Saanich to study park-sharing strategy between those with and without pets

District-wide People, Parks and Dogs study to produce recommendations by fall

A screenshot of the First Peoples Cultural Councils First Peoples’ Map. (First Peoples Cultural Council)
Online resource blends B.C.’s Indigenous language, art and culture

North Saanich advisor says initiative supports urgent need to preserve Indigenous languages

General manager Lindsey Pomper says Sidney’s Star Cinema cannot wait welcome audiences when it reopens June 18, amid an easing of public health measures. (Wolf Depner/News Staff)
Sidney’s Star Cinema raises curtain for the first time after months in the darkness

Iconic theatre to reopen at half capacity for Friday night showing

Staff member Lena Laitinen gives the wall at BoulderHouse a workout during a media tour on June 16. (Rick Stiebel/News Staff)
BoulderHouse raring to rock Langford

Popularity of bouldering continues to climb across Greater Victoria

The Sooke Potholes is a jewel in the community's crown. Transition Sooke hosts a town hall meeting on community growth on June 26. (Courtesy: Sooke News Mirror)
Sooke forum tackles community growth

To Grow or Not to Grow online town hall meeting set for June 26

Maxwell Johnson is seen in Bella Bella, B.C., in an undated photo. The Indigenous man from British Columbia has filed complaints with the B.C. Human Rights Tribunal and the Canadian Human Rights Commission after he and his granddaughter were handcuffed when they tried to open a bank account. THE CANADIAN PRESS/HO-Heiltsuk Nation, Damien Gillis, *MANDATORY CREDIT*
VIDEO: Chiefs join human rights case of Indigenous man handcuffed by police in B.C. bank

Maxwell Johnson said he wants change, not just words, from Vancouver police

(Black Press Media file photo)
POLL: When was the last time you visited the mainland?

The films are again lighting the screens at local theatres, the wine… Continue reading

Anyone with information on any of these individuals is asked to call 1-800-222-TIPS (8477) or visit the website victoriacrimestoppers.ca for more information.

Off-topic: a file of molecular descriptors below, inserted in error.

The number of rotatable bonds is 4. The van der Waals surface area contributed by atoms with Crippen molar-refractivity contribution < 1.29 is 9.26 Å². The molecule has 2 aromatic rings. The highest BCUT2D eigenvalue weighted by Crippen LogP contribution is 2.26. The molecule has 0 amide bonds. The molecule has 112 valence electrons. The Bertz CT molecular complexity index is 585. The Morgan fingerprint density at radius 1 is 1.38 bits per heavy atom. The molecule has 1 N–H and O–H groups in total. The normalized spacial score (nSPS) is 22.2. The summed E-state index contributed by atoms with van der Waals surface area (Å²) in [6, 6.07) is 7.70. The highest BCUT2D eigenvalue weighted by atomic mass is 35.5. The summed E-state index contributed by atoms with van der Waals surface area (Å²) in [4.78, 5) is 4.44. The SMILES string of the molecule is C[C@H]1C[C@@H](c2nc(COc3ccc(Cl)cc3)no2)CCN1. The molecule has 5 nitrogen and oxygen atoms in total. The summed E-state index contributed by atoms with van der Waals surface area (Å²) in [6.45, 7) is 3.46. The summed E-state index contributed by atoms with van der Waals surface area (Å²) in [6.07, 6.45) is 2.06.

Greater Victoria Crime Stoppers wanted list for the week of June 15

Greater Victoria Crime Stoppers is seeking the public’s help in locating the… Continue reading

Tk’emlups te Secwepemc Chief Rosanne Casimir stands outside the former Kamloops Indian Residential School after speaking to reporters, in Kamloops, B.C., on Friday, June 4, 2021.THE CANADIAN PRESS/Darryl Dyck
Kamloops chief says more unmarked graves will be found across Canada

Chief Rosanne Casimir told a virtual news conference the nation expects to release a report at the end of June

A woman wears a vaccinated sticker after receiving a COVID-19 vaccine at a vaccination clinic run by Vancouver Coastal Health, in Richmond, B.C., Saturday, April 10, 2021. THE CANADIAN PRESS/Jonathan Hayward
B.C. ranks among highest in world in COVID-19 first-dose shots: health officials

More than 76% of eligible people have received their 1st shot

An artists conception of the new terminal building at the Pitt Meadows Regional Airport.
Air travel taking off in B.C., but lack of traffic controllers a sky-high concern

There will be demand for more air traffic controllers: Miller

Canadian Armed Forces experts are on their way to North Vancouver after a local homeowner expressed worry about a military artifact he recently purchased. (Twitter DNV Fire and Rescue)
Military called in to deal with antique ‘shell’ at North Vancouver home

‘The person somehow purchased a bombshell innocently believing it was an out-of-commission military artifact’

Amy Kobelt and Tony Cruz have set their wedding date for February, hoping that more COVID-19 restrictions will have lifted. (The Macleans)
B.C. couples ‘gambling’ on whether COVID rules will let them dance at their wedding

Amy Kobelt and Tony Cruz pushed back their wedding in hopes of being able to celebrate it without the constraints of COVID-19

Most Read